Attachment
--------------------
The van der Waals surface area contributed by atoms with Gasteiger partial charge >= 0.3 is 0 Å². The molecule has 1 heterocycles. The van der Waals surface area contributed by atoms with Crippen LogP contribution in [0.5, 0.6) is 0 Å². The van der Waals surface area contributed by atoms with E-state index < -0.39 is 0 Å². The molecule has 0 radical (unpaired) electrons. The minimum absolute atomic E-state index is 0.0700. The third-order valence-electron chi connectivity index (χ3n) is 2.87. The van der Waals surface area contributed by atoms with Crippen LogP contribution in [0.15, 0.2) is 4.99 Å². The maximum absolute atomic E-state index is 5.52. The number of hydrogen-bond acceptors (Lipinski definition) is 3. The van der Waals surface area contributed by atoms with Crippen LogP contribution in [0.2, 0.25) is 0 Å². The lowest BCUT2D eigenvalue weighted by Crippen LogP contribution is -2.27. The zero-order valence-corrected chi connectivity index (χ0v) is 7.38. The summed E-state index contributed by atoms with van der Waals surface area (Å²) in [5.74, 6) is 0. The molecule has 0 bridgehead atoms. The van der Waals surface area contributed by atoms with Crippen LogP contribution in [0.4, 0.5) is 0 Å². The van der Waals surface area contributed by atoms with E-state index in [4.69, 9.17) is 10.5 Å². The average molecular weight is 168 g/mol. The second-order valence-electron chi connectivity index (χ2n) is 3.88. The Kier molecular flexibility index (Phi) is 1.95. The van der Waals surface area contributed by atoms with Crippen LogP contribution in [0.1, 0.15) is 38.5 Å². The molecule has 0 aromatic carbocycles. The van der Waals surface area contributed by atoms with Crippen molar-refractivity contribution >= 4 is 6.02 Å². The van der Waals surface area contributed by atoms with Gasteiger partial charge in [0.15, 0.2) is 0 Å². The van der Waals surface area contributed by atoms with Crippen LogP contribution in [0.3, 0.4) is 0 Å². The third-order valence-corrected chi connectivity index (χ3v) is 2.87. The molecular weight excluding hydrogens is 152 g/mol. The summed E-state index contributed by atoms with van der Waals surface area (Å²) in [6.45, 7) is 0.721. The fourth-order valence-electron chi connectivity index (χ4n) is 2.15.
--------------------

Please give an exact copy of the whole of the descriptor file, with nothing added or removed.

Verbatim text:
The van der Waals surface area contributed by atoms with Gasteiger partial charge >= 0.3 is 0 Å². The molecule has 1 heterocycles. The van der Waals surface area contributed by atoms with Crippen LogP contribution in [0.5, 0.6) is 0 Å². The van der Waals surface area contributed by atoms with E-state index < -0.39 is 0 Å². The molecule has 0 radical (unpaired) electrons. The minimum absolute atomic E-state index is 0.0700. The third-order valence-electron chi connectivity index (χ3n) is 2.87. The van der Waals surface area contributed by atoms with Crippen LogP contribution in [0.15, 0.2) is 4.99 Å². The maximum absolute atomic E-state index is 5.52. The number of hydrogen-bond acceptors (Lipinski definition) is 3. The van der Waals surface area contributed by atoms with Crippen LogP contribution in [0.2, 0.25) is 0 Å². The lowest BCUT2D eigenvalue weighted by Crippen LogP contribution is -2.27. The zero-order valence-corrected chi connectivity index (χ0v) is 7.38. The summed E-state index contributed by atoms with van der Waals surface area (Å²) in [5.74, 6) is 0. The molecule has 0 bridgehead atoms. The van der Waals surface area contributed by atoms with Crippen LogP contribution in [0.4, 0.5) is 0 Å². The van der Waals surface area contributed by atoms with E-state index in [4.69, 9.17) is 10.5 Å². The average molecular weight is 168 g/mol. The second-order valence-electron chi connectivity index (χ2n) is 3.88. The Kier molecular flexibility index (Phi) is 1.95. The van der Waals surface area contributed by atoms with Crippen LogP contribution in [0.1, 0.15) is 38.5 Å². The molecule has 0 aromatic carbocycles. The van der Waals surface area contributed by atoms with Crippen molar-refractivity contribution >= 4 is 6.02 Å². The van der Waals surface area contributed by atoms with Gasteiger partial charge in [0.15, 0.2) is 0 Å². The van der Waals surface area contributed by atoms with Crippen LogP contribution in [0.3, 0.4) is 0 Å². The third-order valence-corrected chi connectivity index (χ3v) is 2.87. The molecular weight excluding hydrogens is 152 g/mol. The summed E-state index contributed by atoms with van der Waals surface area (Å²) in [6.45, 7) is 0.721. The fourth-order valence-electron chi connectivity index (χ4n) is 2.15.